“Christmas to New Year’s is our great moment, and the loveliest of all Christmas customs was Menin Jesu, the little Jesus, brought by the Portuguese from the Western Islands. The older Portuguese people once kept open house from Christmas to New Year’s. Every window in their house had a candle behind it. A home ablaze with lights meant that everyone was welcome, whether or not he knew the host. Indeed, the most welcome and honored guests were the strangers.
In the front room was a pyramid of graduated shelves. One candle on top, on the next shelf two saucers of sprouted wheat; on the next, two candles; on the next, four saucers of sprouted wheat, and so on. These represented the Resurrection and the Light. At the bottom was a crèche of little figures brought from the Western Islands. To everyone who came was given a tiny cordial glass of homemade wine—beach plum, elderberry, or dandelion—and a tiny cake.
The Avellars and ourselves used to go at Christmas through the western part of town, seeing down a dark lane, under willow trees, houses brilliant with light. In the distance there was the sound of music and singing. The ships’ bands of Portuguese instruments, from the great vessels, went from house to house, saluting the Menin Jesu. In some houses they would have both the Menin Jesu and a Christmas tree—the Christmas tree, with its presents, looking materialistic and Teutonic beside the sprouted wheat and the lights. Little by little the custom of Menin Jesu has vanished. Only a few very old people still celebrate it.”
—Time and the Town: A Provincetown Chronicle, by Mary Heaton Vorse, © 1942
8 Replies to “MENIN JESU: THE LITTLE JESUS”
At least your Creche has a Baby Jesus. Ours went A.W.O.L. years ago. I don't want to contemplate the possible spiritual applications of that.
The Orchards of Perseverance (a title I see near the crèche) — good book!
And I like the one in East Hollywood! I've never seen Father Christmas included in the nativity scene. This gives him his proper place; instead of railing against him, someone has embraced him, and brought him in so that he belongs,too (as the original St Nicholas certainly belonged).
Hi Jane, isn't that tableau great?–the Holy Family and Santa (which after all, does mean saint).
Yes, Tom, The Orchards of Perseverance I love–it's stories about/from the monks at the Cistercian monastery in Vina, California, folks…
And Owen, that IS strange. Could the baby Jesus have just up and left?…Maybe he'll show up one day where you least expect him…
The little wooden Jesus has been absent since the kids were little. The Creche is small, wooden and old. It's kind that was ubiquitous in Sunday School rooms 20 to 40 years ago. We got ours at a thrift shop. At the time everyone was present and accounted for. Over the years we gained a Magi and a sheep or two but the Christ Child hit the road.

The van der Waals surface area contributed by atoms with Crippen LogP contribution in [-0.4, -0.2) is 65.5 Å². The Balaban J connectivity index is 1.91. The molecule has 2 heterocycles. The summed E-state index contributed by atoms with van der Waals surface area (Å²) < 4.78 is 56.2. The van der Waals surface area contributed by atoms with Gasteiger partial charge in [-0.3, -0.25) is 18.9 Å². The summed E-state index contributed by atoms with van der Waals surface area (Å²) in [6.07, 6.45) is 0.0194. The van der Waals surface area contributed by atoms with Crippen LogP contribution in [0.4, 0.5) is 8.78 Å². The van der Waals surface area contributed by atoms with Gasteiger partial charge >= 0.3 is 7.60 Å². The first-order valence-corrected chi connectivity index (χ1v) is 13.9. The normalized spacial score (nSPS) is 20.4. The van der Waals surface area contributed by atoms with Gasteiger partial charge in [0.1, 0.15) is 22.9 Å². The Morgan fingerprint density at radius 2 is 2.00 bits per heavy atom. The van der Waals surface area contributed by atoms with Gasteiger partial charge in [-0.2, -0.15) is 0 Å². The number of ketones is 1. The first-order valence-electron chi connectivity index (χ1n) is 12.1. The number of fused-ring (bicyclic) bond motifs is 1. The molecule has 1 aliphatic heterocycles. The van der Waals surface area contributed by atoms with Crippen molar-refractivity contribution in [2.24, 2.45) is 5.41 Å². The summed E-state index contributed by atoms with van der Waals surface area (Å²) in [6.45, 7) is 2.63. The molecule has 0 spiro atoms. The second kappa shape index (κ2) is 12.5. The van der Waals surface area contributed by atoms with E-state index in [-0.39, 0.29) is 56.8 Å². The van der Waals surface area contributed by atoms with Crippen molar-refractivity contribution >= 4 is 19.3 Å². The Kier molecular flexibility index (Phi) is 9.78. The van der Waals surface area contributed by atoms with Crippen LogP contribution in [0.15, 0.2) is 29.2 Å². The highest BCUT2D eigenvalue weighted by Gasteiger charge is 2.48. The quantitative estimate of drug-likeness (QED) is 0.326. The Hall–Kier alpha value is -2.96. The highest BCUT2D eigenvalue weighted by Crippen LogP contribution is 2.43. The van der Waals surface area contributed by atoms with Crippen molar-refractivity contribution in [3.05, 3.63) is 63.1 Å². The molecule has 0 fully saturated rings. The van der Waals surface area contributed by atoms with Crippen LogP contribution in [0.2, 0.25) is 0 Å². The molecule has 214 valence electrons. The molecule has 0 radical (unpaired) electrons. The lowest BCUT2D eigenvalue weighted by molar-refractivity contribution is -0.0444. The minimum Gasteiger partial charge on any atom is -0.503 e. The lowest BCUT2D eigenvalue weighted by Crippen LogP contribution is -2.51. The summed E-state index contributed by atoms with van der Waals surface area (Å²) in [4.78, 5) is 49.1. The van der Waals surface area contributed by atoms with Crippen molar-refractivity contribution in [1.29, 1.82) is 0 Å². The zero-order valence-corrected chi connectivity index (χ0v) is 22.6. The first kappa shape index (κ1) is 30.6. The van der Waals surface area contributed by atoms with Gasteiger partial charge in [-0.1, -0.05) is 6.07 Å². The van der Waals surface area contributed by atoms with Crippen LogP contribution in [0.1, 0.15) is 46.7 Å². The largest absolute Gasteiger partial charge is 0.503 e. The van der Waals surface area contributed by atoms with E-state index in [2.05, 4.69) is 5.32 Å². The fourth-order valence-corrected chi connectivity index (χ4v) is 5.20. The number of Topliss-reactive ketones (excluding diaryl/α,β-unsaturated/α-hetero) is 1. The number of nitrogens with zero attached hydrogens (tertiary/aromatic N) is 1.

A few years back our eldest daughter bought us large Nativity figures from Ten Thousand Villaegs (which began as a Mennonite run fair trade co-op long before the words fair and trade where used together). I believe the artisan is Nigerian. While there is no creche at least everyone is present.
Well, looks like another day at Mom's, happily hindered from travel by winter storms and questionable hi-ways.
The Nativity of Christ
There is so much in life that can make us fall into bitterness, judgement and despair. The birth of our Lord reminds us of humanities treasured place in the heart of God. The soul of humankind is redeemed and finally gets a glimpse of it's worth through the birth and life of our Lord and Savior.
All of Jesus' life has meaning. The fact that His life began with the innocence, beauty and complete dependence of infancy means something. We all have this same beginning. All are equal in this way. The ideas of self-will, self-reliance, self-gratification are not part of an infants existence, they have not yet creeped into the soul. These dark, prideful notions are what keep us from God, from seeing His face and feeling His love in our hearts. Jesus' life shows us how to turn back to this place of innocence. He reminds us that even though life is a journey filled with many things, the answers we seek were all present in the beginning. Salvation begins when we go back to this beginning and are able to recognize it, through the Light and eyes of Christ, for the very first time.
I grew up in Ventura County and that plastic light-up Nativity scene looks like the exact one my crazy parents brought from Oxnard all the way to grouchy Pennsylvania. The same Santa sits right outside the manger in their snowy yard right now. The neighbors hate it, because everyone in the scene glows hard from Christmas Eve until Epiphany, but I love it. It reminds me of the California Christmas of my youth:)Thanks for posting that picture.
Mimi, thank you for this beautiful reflection on the infant Christ. And Theophany, so glad the pic brought back memories. The house is right down the street from Immaculate Heart of Mary in East Hollywood where I often attend 5:30 p.m. Mass. I wander the streets around there a lot, ending up in the Armenian mom-and-pop grocery stores on Santa Monica Blvd…Feta, black olives, black currant juice…another kind of Eucharist…